One of the striking features about the mass of biblical evidence about conversion is the huge diversity in the kinds of sinners that have been converted. Blasphemers, thieves, fornicators, murderers, the covetous, the foolish, the pharisaical. All sorts of sins, all sorts of sinners, have been and can be forgiven.
Which makes it difficult to know what to make of the unforgiveable sin. It is a fearfully troublesome thought, the consideration that the God of all grace, whose work is to save, deals with some sinners as having committed a sin which is ‘unto death’. But we know that not every blasphemous word spoken against the Holy Spirit is unforgiveable – not every rejection of Christ, not every turning your back on the means of grace – because sinners who were guilty of all these things have been saved. At one stage they had abandoned their praying and bible-reading and churchgoing, and were resisting salvation by Christ, and had dishonoured the Holy Spirit – but subsequently they were forgiven and converted.
If characteristics can be provided of someone who has committed the unforgiveable sin, they would seem to include a kind of hardness against anything related to God and the gospel, accompanied by a spirit of deliberate malice and hatred against the Saviour, in the context of having previously had such acquaintance with the gospel and the way of salvation that they know full well how spiteful and baseless their attitude now is. People who are afraid they may have committed the unpardonable sin, haven’t. Such a fear is incompatible with the shameless, flaunting, knowing derision which is directed against the gospel by those who have committed it.
Of course, when a person is confronted with the gospel – that a full and free salvation is provided by Christ and that whosoever believes in him shall be saved – there’s no excuse ever for rejecting it and treating it with disbelief or unbelief. But although this is the default sin of humankind, and it can’t be avoided that this sin itself “deserves God’s wrath and curse,” and should be repented of immediately, yet for as long as it is not accompanied by those extra characteristics, I don’t think it can be called the unforgiveable sin.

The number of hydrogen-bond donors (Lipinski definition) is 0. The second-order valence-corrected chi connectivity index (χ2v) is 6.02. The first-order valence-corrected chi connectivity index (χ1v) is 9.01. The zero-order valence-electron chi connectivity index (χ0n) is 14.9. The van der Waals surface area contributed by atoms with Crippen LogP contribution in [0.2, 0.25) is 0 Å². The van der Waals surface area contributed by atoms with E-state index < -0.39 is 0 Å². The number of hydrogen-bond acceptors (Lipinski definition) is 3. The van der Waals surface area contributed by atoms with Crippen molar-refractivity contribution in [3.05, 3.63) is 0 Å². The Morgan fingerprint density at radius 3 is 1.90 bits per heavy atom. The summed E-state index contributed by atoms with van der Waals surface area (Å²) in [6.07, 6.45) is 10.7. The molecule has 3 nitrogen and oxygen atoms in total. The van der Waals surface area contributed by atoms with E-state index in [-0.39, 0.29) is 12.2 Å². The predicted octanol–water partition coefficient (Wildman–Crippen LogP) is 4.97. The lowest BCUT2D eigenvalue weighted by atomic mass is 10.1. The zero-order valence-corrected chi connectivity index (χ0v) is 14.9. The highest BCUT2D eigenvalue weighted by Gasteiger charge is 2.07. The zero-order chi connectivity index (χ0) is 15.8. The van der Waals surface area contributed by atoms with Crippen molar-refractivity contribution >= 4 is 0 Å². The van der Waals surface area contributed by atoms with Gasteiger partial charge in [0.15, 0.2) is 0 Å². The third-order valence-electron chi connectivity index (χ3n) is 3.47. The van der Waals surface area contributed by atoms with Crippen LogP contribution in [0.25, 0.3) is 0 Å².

This is still true in cases where people used to attend church (and maybe made a profession of being converted) but have subsequently fallen away. There are many reasons why a person could end up where they no longer think they are a Christian, without having committed the unforgiveable sin. Perhaps they were converted but have slipped into a sluggish, worldly, backslidden condition where their prayer should be, “Draw me and I will run after thee; heal my backslidings and love me freely.”
Or perhaps they never were converted in the first place: lots of people don’t know very well what makes them claim to be a Christian, there are plenty ‘nominal’ Christians whose spiritual experience never went heart-deep, and many people rely too much on the opinion and encouragement of their churchgoing friends in deciding their spiritual status rather than giving scriptural diligence to make their calling and election sure. These people’s prayer should be, “Lord, show me myself, and show me thyself; God be merciful to me a sinner.”
In the end, the priority has to be to obtain mercy while mercy is available. The scriptures urge this on us: there is plenteous redemption to be found, but the opportunity to find it may not continue indefinitely. Seek ye the Lord while he may be found, call ye upon him while he is near. Let the wicked forsake his way, and the unrighteous man his thoughts, and let him return to the Lord, for he will have mercy on him, and to our God, for he will abundantly pardon.